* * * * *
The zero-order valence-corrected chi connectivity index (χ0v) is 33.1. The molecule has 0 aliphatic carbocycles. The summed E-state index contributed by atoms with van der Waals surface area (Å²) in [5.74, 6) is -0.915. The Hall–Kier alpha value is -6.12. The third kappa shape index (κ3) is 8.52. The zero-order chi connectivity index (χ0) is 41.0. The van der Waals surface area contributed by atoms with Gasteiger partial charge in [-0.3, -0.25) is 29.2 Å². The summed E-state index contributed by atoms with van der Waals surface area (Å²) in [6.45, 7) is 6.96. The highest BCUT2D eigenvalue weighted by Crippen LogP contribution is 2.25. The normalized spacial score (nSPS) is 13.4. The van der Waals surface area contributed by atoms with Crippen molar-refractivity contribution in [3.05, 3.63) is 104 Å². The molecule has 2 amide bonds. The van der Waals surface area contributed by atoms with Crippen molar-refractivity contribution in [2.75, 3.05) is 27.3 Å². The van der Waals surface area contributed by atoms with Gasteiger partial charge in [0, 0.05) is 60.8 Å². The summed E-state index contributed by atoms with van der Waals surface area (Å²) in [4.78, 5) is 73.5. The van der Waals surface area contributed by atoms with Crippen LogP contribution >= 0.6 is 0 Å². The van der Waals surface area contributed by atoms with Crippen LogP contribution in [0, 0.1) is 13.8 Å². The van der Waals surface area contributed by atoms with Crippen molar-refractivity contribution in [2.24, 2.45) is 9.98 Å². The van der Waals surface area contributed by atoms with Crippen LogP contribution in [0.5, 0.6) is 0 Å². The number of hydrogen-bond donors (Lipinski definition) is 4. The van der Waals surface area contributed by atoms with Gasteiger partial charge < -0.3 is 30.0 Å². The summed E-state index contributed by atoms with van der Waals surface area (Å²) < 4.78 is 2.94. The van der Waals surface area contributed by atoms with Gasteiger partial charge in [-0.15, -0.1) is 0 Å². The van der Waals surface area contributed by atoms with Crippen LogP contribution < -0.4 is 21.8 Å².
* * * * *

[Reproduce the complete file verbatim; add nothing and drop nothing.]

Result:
The zero-order valence-corrected chi connectivity index (χ0v) is 33.1. The molecule has 0 aliphatic carbocycles. The summed E-state index contributed by atoms with van der Waals surface area (Å²) in [5.74, 6) is -0.915. The Hall–Kier alpha value is -6.12. The third kappa shape index (κ3) is 8.52. The zero-order chi connectivity index (χ0) is 41.0. The van der Waals surface area contributed by atoms with Gasteiger partial charge in [-0.3, -0.25) is 29.2 Å². The summed E-state index contributed by atoms with van der Waals surface area (Å²) in [6.45, 7) is 6.96. The highest BCUT2D eigenvalue weighted by Crippen LogP contribution is 2.25. The normalized spacial score (nSPS) is 13.4. The van der Waals surface area contributed by atoms with Crippen molar-refractivity contribution in [3.05, 3.63) is 104 Å². The molecule has 2 amide bonds. The van der Waals surface area contributed by atoms with Crippen molar-refractivity contribution in [2.75, 3.05) is 27.3 Å². The van der Waals surface area contributed by atoms with Gasteiger partial charge in [0, 0.05) is 60.8 Å². The summed E-state index contributed by atoms with van der Waals surface area (Å²) in [4.78, 5) is 73.5. The van der Waals surface area contributed by atoms with Crippen LogP contribution >= 0.6 is 0 Å². The van der Waals surface area contributed by atoms with Crippen LogP contribution in [0, 0.1) is 13.8 Å². The van der Waals surface area contributed by atoms with Crippen molar-refractivity contribution in [2.24, 2.45) is 9.98 Å². The van der Waals surface area contributed by atoms with Crippen LogP contribution in [0.5, 0.6) is 0 Å². The number of hydrogen-bond donors (Lipinski definition) is 4. The van der Waals surface area contributed by atoms with Gasteiger partial charge < -0.3 is 30.0 Å². The summed E-state index contributed by atoms with van der Waals surface area (Å²) < 4.78 is 2.94. The van der Waals surface area contributed by atoms with Gasteiger partial charge in [-0.15, -0.1) is 0 Å². The van der Waals surface area contributed by atoms with Crippen LogP contribution < -0.4 is 21.8 Å².